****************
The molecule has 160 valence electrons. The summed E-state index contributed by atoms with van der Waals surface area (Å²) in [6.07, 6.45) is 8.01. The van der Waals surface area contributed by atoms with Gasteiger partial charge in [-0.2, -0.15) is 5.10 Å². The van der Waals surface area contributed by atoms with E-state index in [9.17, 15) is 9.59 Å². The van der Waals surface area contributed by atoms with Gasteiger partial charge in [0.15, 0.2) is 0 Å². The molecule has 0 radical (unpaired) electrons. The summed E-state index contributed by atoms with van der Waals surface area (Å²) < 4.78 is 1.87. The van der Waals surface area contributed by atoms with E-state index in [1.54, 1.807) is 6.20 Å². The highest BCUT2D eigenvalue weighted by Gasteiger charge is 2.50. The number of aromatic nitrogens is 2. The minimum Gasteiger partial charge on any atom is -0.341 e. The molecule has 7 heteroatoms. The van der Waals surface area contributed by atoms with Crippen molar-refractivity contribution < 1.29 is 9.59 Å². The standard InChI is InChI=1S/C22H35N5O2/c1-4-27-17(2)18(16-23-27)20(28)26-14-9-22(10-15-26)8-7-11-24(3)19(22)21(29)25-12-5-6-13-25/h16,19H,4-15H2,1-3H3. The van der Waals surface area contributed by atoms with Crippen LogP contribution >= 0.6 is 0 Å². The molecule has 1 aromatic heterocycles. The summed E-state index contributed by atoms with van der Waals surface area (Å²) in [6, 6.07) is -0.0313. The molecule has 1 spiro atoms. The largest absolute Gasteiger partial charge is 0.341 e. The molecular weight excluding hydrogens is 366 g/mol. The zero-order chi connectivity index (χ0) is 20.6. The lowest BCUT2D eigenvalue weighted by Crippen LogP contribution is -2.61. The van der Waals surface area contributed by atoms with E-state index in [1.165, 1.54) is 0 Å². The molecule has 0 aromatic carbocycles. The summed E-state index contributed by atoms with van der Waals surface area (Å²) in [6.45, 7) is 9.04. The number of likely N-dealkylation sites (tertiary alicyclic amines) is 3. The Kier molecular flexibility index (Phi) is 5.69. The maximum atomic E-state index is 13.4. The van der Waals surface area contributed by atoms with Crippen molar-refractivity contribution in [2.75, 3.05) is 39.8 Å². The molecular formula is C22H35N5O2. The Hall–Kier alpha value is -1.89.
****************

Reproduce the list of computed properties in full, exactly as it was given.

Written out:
The molecule has 160 valence electrons. The summed E-state index contributed by atoms with van der Waals surface area (Å²) in [6.07, 6.45) is 8.01. The van der Waals surface area contributed by atoms with Gasteiger partial charge in [-0.2, -0.15) is 5.10 Å². The van der Waals surface area contributed by atoms with E-state index in [9.17, 15) is 9.59 Å². The van der Waals surface area contributed by atoms with Gasteiger partial charge in [0.15, 0.2) is 0 Å². The molecule has 0 radical (unpaired) electrons. The summed E-state index contributed by atoms with van der Waals surface area (Å²) < 4.78 is 1.87. The van der Waals surface area contributed by atoms with E-state index in [1.54, 1.807) is 6.20 Å². The highest BCUT2D eigenvalue weighted by Gasteiger charge is 2.50. The number of aromatic nitrogens is 2. The minimum Gasteiger partial charge on any atom is -0.341 e. The molecule has 7 heteroatoms. The van der Waals surface area contributed by atoms with Crippen molar-refractivity contribution < 1.29 is 9.59 Å². The standard InChI is InChI=1S/C22H35N5O2/c1-4-27-17(2)18(16-23-27)20(28)26-14-9-22(10-15-26)8-7-11-24(3)19(22)21(29)25-12-5-6-13-25/h16,19H,4-15H2,1-3H3. The van der Waals surface area contributed by atoms with Crippen LogP contribution >= 0.6 is 0 Å². The molecule has 1 aromatic heterocycles. The summed E-state index contributed by atoms with van der Waals surface area (Å²) in [6, 6.07) is -0.0313. The molecule has 1 spiro atoms. The largest absolute Gasteiger partial charge is 0.341 e. The molecular weight excluding hydrogens is 366 g/mol. The zero-order chi connectivity index (χ0) is 20.6. The lowest BCUT2D eigenvalue weighted by Crippen LogP contribution is -2.61. The van der Waals surface area contributed by atoms with E-state index in [1.165, 1.54) is 0 Å². The molecule has 0 aromatic carbocycles. The summed E-state index contributed by atoms with van der Waals surface area (Å²) in [6.45, 7) is 9.04. The number of likely N-dealkylation sites (tertiary alicyclic amines) is 3. The Kier molecular flexibility index (Phi) is 5.69. The maximum atomic E-state index is 13.4. The van der Waals surface area contributed by atoms with Crippen molar-refractivity contribution in [2.75, 3.05) is 39.8 Å². The molecular formula is C22H35N5O2. The Hall–Kier alpha value is -1.89.